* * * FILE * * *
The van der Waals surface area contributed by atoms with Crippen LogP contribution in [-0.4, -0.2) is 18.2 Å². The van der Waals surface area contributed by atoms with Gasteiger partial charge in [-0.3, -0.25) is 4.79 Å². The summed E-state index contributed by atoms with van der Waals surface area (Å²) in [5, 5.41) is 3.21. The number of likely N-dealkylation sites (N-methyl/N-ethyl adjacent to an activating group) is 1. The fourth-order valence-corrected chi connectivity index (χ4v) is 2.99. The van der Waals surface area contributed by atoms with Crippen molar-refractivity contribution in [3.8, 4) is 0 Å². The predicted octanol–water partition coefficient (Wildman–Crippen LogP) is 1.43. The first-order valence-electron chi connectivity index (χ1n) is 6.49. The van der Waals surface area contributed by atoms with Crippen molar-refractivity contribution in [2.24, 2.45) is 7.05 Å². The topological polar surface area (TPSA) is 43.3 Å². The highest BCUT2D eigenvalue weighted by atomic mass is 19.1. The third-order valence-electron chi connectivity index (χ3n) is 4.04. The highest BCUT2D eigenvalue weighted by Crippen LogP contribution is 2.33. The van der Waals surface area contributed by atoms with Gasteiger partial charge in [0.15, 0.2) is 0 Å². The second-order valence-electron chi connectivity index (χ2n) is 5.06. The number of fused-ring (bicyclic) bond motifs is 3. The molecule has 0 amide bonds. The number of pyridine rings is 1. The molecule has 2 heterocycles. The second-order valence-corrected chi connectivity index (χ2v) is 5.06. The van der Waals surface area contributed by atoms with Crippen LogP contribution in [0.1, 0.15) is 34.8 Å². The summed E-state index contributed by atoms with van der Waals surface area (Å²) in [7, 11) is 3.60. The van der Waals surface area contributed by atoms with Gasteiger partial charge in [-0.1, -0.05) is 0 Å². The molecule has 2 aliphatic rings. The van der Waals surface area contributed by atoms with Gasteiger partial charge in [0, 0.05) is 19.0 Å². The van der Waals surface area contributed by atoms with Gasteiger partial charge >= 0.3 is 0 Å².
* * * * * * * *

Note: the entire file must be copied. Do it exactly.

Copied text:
The van der Waals surface area contributed by atoms with Crippen LogP contribution in [-0.4, -0.2) is 18.2 Å². The van der Waals surface area contributed by atoms with Gasteiger partial charge in [-0.3, -0.25) is 4.79 Å². The summed E-state index contributed by atoms with van der Waals surface area (Å²) in [5, 5.41) is 3.21. The number of likely N-dealkylation sites (N-methyl/N-ethyl adjacent to an activating group) is 1. The fourth-order valence-corrected chi connectivity index (χ4v) is 2.99. The van der Waals surface area contributed by atoms with Crippen molar-refractivity contribution in [3.8, 4) is 0 Å². The predicted octanol–water partition coefficient (Wildman–Crippen LogP) is 1.43. The first-order valence-electron chi connectivity index (χ1n) is 6.49. The van der Waals surface area contributed by atoms with Crippen molar-refractivity contribution in [2.24, 2.45) is 7.05 Å². The topological polar surface area (TPSA) is 43.3 Å². The highest BCUT2D eigenvalue weighted by atomic mass is 19.1. The third-order valence-electron chi connectivity index (χ3n) is 4.04. The highest BCUT2D eigenvalue weighted by Crippen LogP contribution is 2.33. The van der Waals surface area contributed by atoms with Gasteiger partial charge in [0.15, 0.2) is 0 Å². The second-order valence-electron chi connectivity index (χ2n) is 5.06. The number of fused-ring (bicyclic) bond motifs is 3. The molecule has 0 amide bonds. The number of pyridine rings is 1. The molecule has 2 heterocycles. The second-order valence-corrected chi connectivity index (χ2v) is 5.06. The van der Waals surface area contributed by atoms with Crippen LogP contribution in [0.1, 0.15) is 34.8 Å². The summed E-state index contributed by atoms with van der Waals surface area (Å²) in [7, 11) is 3.60. The van der Waals surface area contributed by atoms with Gasteiger partial charge in [-0.1, -0.05) is 0 Å². The molecule has 2 aliphatic rings. The van der Waals surface area contributed by atoms with Gasteiger partial charge in [0, 0.05) is 19.0 Å². The van der Waals surface area contributed by atoms with Gasteiger partial charge >= 0.3 is 0 Å².